Naval Station Rota Tests New Technologies
Story Number: NNS051027-18
Release Date: 10/27/2005 2:14:00 PM
By Chief Journalist (SW) Robert Garnand, Naval Station Rota Public Affairs
ROTA, Spain (NNS) -- For the past several weeks in October, U.S. Naval Station (NAVSTA) Rota has been the site of a program that’s testing new technologies in force protection measures.
These new technologies are part of a program known as the Counter-Bomb/Counter-Bomber (CB2) Advance Concept Technology Demonstration (ACTD). These tests are providing positive results in the future of preventing terrorist acts of aggression against U.S. and allied installations around the world.
“This is a DoD program whose purpose is to find technology to enhance force protection against IEDs (Improvised Explosive Devices) and get that technology out to our forces as quickly as possible,” said Steve Spehn, assistant science advisor at Headquarters, United States European Command (ECJ8-Q) and CB2 operational manager. “Here at Rota we’ve had approximately 110 different personnel. About 60 of those have come in TDY (temporary duty) and another 50 permanent party here involved in both the setup, the training, the technical calibration and the execution.”
The Marine Corps Security Force Company, Europe, (MCSFCO, Europe) 1st Platoon in Rota was involved in the CB2 demonstration by training with the technology and providing feedback.
Spehn said it's important to get the operational input from the Marines who will eventually end up using these technologies.
“What we do here is try to find technology that integrates into their existing tactics, techniques and procedures (TTP), and then find ways to modify and improve those TTPs to best integrate the capabilities these technologies provide,” he said.
“It’s good to be exposed to the actual equipment and having an opinion in what type of adjustments need to be made," added Marine Sgt. Robert Fertal of MCSFCO, Europe, 1st Platoon.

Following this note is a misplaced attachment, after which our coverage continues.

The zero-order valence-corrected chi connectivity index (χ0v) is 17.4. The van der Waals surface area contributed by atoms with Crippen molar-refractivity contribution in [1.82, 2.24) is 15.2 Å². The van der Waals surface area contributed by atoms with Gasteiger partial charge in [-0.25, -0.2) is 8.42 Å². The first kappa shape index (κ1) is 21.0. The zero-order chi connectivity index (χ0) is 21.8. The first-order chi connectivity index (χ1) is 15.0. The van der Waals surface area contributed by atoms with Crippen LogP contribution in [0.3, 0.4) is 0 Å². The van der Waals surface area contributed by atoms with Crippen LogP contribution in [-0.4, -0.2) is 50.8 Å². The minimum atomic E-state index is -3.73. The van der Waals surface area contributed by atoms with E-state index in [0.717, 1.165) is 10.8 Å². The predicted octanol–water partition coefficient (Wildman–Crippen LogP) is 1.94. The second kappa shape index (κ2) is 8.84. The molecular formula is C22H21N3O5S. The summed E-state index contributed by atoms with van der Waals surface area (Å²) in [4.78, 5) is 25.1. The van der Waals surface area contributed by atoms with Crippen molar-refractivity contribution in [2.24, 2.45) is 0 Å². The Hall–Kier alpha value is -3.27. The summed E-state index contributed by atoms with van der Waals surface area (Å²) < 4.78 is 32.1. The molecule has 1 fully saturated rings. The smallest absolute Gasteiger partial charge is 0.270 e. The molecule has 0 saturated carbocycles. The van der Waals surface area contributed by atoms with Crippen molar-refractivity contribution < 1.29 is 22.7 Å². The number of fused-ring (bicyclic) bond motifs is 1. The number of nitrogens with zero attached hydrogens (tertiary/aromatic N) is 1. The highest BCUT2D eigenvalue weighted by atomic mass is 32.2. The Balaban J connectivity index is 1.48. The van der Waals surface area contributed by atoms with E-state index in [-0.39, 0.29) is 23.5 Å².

Fertal also said the CB2 demonstration proved effective. “The majority of this technology is developed to take more personnel out of the blast radius or impact zone of IEDs and that’s exactly what they do,” he said.
According to Fertal, this technology could be used by all branches of the service, not just at fixed sites but in the field, as well.
“We’re more concerned about the expeditionary role as far as packing the gear up and deploying to places like Iraq or Afghanistan where we face suicide bombers and other IED threats,” he said.
Some of the technology the Marines used for the perimeter control and entry control point portion of the demonstration were the Gatekeeper vehicle under carriage scanning system, the Quantum Sniffer, the Sentinel 150 and the Critical Area Protection System (CAPS).
The Gatekeeper system scans the under carriage of a vehicle and stores its image for future reference. The image is examined for any potential IEDs or other threatening devices. This removes the “person with the mirror” from harm’s way as they search under the vehicle.
The Quantum Sniffer scans a surface area to detect trace quantities of any explosive materials that may be used in an IED or threatening device.
The Sentinel 150 Millimeter Wave Imaging Threat Device Detector uses millimeter waves in the atmosphere to create an image that is sent to a computer where it is examined for any IEDs or threatening devices.
The CAPS system provides a 360-degree visual and seismic display of a specified perimeter area. This complete display of the area allows the CAPS operator to alert personnel in the field of a possible threat before they would normally be aware of it.
"This is the second demonstration,” Sphen said. “The overall program cost to OSD (Office of the Secretary of Defense) was about $21 million, of which $5 million went into this demonstration.”
Initially, some of the technology will be left behind in select locations for extended user evaluations up to approximately one year, he said.
“That will give us time to put the rest of the technology that’s going to go on to acquisition through the acquisition process and get it out to the warfighter in about two to three years from the point where we identify it as a viable technology.”
Although this is a U.S. DoD program, Spehn said other countries are providing input to this program.
“Here at Rota, we’ve had great support from the Kingdom of Spain. We are also working with a few other countries in identifying technologies as potential candidates for our purposes," he said. "We are also looking to work with NATO and their evolving counter-IED program.”
Spehn said NAVSTA Rota’s cooperation and participation has been positive.
“Rota has been absolutely magnificent. Both the Navy staff, as well as the Marines have gone out of their way to make this program a success," he said. “I think this is an important program that in the end will help save the lives of our forces out in the field."
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